Sunday, 9 September 2012

Heraldry 101, part 2 - what colour is it?

Easy. Mostly bay....

Oh, wait. Wrong series. Sorry. :D

The rules of heraldry have evolved over time to be quite strict: while you can break them, and pull out any old colour from a paint pot and slap it on a shield (and believe me, I've been guilty of that before now), it helps to know what they are before you start.

To begin with, heraldry draws from a restricted palette of what are properly called tinctures, not colours. Tinctures are divided into three groups, and within each group the tinctures have names, largely Norman French, but sometimes not.

The first, and most numerous group, is the colours. (Yes, 'colour' has a specific meaning in heraldry, so be careful.)

There are more than four colours, before any heraldry buff goes 'but what about..?' However, these are by far and away (and hopefully obviously) the most common, and I'll cover the rest in a later article - note that some sites list a slightly larger different set of most common colours, but I'm going by what my edition of Boutell says.

Right about now, the non-heraldry buffs are probably also going 'but what about....?' for a different reason, so lets move on to the second group of colours, the metals.
The French words for these two mean 'silver' and 'gold' respectively, though they are conventionally represented as white and yellow.

In addition to colours and metals, there are a third category, furs. Furs are semi-stylised representations of various animal furs. For now I'll restrict myself to the most common two, and save the complications and variations for another post.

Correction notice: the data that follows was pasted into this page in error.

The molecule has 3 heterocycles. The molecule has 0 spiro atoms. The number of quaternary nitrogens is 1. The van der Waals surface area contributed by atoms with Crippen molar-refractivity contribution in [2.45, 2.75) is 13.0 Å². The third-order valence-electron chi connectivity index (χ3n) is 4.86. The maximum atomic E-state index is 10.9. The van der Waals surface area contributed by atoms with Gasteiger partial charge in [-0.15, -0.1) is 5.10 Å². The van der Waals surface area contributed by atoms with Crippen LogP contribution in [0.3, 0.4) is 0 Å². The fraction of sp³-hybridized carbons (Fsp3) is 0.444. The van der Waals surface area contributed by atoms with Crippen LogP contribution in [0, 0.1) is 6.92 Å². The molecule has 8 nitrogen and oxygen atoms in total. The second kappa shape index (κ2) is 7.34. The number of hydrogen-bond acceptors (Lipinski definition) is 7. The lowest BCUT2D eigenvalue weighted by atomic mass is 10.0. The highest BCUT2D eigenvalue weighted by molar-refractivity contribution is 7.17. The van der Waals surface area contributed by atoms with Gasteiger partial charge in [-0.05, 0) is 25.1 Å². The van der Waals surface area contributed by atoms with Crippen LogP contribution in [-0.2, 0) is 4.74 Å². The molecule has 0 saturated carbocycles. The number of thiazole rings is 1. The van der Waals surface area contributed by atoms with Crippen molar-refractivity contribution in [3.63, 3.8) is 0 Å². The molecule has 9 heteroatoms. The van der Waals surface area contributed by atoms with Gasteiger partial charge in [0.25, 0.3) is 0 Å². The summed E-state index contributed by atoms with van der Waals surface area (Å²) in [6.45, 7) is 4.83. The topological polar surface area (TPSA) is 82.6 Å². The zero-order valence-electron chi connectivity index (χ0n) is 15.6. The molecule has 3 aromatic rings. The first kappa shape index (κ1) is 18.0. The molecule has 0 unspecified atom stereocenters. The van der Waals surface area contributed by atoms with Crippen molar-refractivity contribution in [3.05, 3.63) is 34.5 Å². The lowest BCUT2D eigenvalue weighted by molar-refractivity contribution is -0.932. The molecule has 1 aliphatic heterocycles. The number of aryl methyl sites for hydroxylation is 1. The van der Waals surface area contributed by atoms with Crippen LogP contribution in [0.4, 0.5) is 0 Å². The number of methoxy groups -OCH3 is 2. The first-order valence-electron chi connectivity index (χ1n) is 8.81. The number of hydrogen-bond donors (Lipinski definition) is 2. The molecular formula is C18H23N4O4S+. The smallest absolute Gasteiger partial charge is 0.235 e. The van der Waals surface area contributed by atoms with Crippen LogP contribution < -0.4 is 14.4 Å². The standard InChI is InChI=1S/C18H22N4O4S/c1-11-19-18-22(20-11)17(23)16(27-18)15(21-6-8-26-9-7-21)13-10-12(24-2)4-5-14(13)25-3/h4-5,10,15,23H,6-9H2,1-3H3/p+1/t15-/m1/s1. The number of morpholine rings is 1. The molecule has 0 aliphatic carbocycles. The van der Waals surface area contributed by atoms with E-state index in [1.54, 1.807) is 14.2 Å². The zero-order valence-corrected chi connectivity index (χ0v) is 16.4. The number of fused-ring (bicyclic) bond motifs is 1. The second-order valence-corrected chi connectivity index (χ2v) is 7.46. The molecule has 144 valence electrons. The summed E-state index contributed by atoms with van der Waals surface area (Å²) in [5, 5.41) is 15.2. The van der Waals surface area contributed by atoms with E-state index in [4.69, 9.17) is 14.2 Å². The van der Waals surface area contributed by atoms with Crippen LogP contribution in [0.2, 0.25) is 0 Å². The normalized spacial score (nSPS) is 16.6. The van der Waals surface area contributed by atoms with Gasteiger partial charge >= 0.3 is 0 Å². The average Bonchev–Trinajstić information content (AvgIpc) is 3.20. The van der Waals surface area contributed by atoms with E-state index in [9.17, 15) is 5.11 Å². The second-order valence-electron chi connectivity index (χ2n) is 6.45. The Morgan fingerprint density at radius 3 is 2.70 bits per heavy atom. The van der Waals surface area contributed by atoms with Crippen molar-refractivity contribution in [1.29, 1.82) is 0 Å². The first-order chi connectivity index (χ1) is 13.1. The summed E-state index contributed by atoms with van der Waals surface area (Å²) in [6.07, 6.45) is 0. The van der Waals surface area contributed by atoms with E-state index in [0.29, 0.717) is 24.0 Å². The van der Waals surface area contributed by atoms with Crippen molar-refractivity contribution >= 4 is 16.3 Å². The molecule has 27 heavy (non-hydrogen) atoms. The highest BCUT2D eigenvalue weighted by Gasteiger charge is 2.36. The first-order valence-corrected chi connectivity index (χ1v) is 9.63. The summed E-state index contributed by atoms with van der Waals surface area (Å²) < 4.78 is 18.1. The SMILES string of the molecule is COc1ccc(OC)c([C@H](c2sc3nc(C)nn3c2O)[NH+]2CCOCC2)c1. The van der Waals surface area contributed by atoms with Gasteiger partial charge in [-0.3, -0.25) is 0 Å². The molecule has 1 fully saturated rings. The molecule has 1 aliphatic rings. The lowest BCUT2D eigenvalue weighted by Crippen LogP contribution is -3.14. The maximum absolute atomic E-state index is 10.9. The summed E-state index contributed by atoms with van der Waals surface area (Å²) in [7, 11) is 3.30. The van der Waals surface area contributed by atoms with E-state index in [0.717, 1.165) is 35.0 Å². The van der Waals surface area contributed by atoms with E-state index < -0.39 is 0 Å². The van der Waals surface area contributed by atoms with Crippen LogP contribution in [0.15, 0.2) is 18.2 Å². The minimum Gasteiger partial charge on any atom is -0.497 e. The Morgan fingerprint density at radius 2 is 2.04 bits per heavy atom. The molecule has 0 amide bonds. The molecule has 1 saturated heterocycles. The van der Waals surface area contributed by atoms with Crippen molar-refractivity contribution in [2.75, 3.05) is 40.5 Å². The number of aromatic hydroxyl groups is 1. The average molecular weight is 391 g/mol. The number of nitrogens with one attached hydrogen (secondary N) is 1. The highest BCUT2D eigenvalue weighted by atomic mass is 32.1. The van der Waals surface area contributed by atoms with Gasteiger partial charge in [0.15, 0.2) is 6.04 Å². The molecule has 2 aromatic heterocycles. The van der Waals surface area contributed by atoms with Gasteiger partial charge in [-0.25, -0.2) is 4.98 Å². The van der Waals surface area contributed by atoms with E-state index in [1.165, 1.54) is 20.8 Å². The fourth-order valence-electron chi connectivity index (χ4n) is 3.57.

Ermine is the fur of the ermine (surprise!), a relative of the weasal and stoat. Vair, on the other hand, is grey squirrel fur.

There's also one extra... well, I'm not sure whether it's better described as a collection of tinctures or in some senses just one, and that is proper. Proper means 'in its natural colours'. With a caveat that heraldry's idea of 'natural' can be a little odd sometimes.

So, there you have it: enough tinctures to make some quite interesting shields. Next, the shield itself.

1 comment:

  1. Might be worth adding that:
    1) Ermine is not a relative of the stoat: it is the stoat, in the white winter coat that the animal sometimes grows in northern climates. The black bits represent the black tip of the animal's tail, which doesn't go white in winter.
    2) Vair represents a garment made by sewing together squirrel furs. The blue bits represent the fur on the animal's back; the white bits are the tummy fur. Why blue? Because the fur of the red squirrel loses its colour after death and turns grey, but there's no grey tincture in heraldry.


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